It’s widely recognised that the most effective leaders and the best managers are those who consider and understand the impact of what they say and do, on other people.
Who hasn’t been in a meeting where somebody senior has absolutely crushed someone else – often without even realising the effect that might have had on that person’s motivation and wellbeing? Many of us have had the “boss from hell” – the one that bullies or cajoles or frightens others into submission.
In my experience the best bosses are those who lead without taking power from others. They are the people who lead by example, who instil respect and loyalty, and who make others feel empowered to do their jobs well.
UPOE, or Universal Power over Ethernet, is the latest innovation from Cisco with broad, positive implications for many enterprise operations. We are not new at this. Cisco has been pushing the standards since 2000 for the incorporation of electrical power running on the same cable as data.
UPOE is a big milestone as we can now consolidate 60 watts on a single CAT5E cable. The flexibility that this enables cannot be overstated. Multiple third party vendors are jumping into the ecosystem here as dynamic environments using Virtual Desktops with integrated monitors, IP Turret systems for trading floors, not to mention building management, physical security and host of networking devices such as AP’s and compact switches that are often installed in very obscure locations.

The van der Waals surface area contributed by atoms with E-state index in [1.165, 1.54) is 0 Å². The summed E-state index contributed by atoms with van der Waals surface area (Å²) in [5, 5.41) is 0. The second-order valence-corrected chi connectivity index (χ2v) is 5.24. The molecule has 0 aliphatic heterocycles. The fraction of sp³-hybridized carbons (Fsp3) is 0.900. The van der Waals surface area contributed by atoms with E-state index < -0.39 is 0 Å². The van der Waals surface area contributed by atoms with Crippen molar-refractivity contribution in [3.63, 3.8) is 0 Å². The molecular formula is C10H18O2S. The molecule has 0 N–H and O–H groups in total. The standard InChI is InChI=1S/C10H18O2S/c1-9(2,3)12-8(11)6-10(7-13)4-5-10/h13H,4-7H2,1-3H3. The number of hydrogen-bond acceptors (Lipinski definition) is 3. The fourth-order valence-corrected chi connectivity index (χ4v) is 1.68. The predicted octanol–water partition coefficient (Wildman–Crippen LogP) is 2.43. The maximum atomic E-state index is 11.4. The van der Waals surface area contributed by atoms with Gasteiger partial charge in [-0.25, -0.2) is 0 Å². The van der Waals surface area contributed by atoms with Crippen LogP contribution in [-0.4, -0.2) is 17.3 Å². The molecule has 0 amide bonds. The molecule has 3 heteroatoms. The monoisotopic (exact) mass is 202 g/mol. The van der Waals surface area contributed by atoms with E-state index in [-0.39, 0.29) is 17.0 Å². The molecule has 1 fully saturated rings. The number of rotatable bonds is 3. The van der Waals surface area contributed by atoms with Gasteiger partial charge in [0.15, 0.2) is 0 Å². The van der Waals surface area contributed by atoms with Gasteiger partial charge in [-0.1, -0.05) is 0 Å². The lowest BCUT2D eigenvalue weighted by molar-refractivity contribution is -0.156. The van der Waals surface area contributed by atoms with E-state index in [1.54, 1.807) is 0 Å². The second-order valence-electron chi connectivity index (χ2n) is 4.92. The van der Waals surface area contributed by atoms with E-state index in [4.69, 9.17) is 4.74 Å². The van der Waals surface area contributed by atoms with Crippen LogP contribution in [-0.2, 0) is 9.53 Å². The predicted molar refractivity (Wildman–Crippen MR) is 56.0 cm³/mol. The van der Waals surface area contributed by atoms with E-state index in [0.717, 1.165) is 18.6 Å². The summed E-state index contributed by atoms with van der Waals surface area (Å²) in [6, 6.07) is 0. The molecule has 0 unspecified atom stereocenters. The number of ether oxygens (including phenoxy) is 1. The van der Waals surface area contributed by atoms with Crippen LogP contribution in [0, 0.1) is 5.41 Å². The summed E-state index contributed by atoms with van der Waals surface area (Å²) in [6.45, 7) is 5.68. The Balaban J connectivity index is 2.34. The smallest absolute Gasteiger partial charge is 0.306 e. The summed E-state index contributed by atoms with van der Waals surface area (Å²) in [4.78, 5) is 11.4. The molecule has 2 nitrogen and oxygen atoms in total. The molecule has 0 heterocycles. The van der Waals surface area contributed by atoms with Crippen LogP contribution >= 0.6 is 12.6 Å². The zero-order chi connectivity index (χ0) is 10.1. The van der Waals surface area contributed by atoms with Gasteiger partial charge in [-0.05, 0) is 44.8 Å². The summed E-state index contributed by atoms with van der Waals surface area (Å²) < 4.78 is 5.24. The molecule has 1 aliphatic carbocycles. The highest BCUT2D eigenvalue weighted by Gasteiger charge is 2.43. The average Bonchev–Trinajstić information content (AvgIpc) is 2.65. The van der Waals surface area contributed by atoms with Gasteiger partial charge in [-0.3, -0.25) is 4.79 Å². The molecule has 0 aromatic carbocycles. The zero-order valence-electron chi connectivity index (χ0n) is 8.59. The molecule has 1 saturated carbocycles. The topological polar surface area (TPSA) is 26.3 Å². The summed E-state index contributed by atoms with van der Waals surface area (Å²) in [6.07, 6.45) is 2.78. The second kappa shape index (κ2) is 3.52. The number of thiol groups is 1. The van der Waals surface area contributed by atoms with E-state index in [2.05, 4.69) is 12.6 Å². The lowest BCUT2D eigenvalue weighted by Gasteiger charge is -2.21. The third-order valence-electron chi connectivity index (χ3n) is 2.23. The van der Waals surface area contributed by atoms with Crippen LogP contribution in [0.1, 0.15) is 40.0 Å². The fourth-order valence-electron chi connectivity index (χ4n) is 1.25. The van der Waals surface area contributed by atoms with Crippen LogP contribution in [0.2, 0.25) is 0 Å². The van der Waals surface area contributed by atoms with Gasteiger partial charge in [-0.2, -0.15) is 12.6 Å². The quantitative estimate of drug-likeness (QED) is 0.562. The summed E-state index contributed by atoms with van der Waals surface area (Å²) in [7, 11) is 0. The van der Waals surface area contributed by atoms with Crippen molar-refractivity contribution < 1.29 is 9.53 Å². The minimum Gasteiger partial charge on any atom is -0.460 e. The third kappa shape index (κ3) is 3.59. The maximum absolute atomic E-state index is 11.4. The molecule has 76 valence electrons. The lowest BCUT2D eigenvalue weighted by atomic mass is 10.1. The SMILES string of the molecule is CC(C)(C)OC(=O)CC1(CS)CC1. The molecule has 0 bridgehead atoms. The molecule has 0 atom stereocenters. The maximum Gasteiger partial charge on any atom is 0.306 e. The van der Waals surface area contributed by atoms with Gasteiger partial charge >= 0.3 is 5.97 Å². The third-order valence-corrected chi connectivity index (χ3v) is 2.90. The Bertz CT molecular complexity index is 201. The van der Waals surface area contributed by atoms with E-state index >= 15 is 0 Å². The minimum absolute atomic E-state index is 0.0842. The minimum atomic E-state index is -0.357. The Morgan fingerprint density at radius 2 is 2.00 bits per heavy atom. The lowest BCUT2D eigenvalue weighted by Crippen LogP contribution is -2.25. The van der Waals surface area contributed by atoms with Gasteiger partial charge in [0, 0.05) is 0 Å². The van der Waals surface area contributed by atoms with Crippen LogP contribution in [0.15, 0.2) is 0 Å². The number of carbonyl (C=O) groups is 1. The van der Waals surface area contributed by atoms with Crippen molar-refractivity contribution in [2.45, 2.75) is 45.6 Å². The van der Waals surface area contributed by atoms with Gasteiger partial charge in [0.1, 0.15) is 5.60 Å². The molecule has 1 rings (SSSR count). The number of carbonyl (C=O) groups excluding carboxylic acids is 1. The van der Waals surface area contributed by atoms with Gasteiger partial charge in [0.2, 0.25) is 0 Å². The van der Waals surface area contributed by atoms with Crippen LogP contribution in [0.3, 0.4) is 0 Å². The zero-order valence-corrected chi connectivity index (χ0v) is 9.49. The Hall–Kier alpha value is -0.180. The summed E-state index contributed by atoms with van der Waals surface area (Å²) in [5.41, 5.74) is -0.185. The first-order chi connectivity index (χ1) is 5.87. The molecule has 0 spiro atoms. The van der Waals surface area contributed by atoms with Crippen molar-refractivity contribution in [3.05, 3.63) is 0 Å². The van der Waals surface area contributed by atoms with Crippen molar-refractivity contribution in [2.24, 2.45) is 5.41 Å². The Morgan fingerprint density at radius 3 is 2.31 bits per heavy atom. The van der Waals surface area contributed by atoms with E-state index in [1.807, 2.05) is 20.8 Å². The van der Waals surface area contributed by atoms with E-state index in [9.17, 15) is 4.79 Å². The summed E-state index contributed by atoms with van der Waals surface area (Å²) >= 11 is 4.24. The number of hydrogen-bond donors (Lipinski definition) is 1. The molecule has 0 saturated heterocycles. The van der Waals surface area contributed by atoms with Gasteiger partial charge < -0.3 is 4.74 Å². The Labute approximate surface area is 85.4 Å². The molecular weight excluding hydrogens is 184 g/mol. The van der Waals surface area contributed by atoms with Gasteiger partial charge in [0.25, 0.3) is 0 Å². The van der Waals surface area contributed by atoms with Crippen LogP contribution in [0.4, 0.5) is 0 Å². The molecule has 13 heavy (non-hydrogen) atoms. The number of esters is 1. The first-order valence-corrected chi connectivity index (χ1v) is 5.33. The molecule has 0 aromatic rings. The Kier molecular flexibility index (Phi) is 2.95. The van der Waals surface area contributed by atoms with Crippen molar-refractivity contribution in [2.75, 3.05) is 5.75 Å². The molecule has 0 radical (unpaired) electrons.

The Catalyst 4500E is the initial beneficiary of this industry first for Cisco and this episode of TechWiseTV covers not just the use case and deployment examples as we go hands on with the big switch, but also a unique deep dive into understanding just how this works. A full appreciation for the engineering talent behind this innovation is warranted on this one when we go beyond the power negotiation and get into the physics of heat dissipation and other hurdles that had to be overcome. It’s the action packed TechWiseTV you have come to expect!
Interesting news for Data Center industry watchers: growth in Data Center energy usage has apparently slowed.
Researcher John Koomey recently studied the issue at the request of The New York Times and determined that from 2005 to 2010 Data Centers worldwide increased energy usage by a little more than half (56 percent) while those in the United States increased usage by about one third (36 percent).
Most data centers are challenged with the same cost control problems of power, cooling, space, and people. Illustrating that one x86 server can cost more than US$400 a year in just energy consumption, a 2009 Gartner study concluded that IT managers can combat rising costs by reviewing their data center strategies and proactively looking to consolidation, use of energy saving solutions, and strategic deployment of IT labor. Our online chronicle, Cisco Data Center 2011-Texas, provides an inside look at how Cisco IT is tackling these challenges with a strategy that is reflected in our new facility, Texas Data Center 2.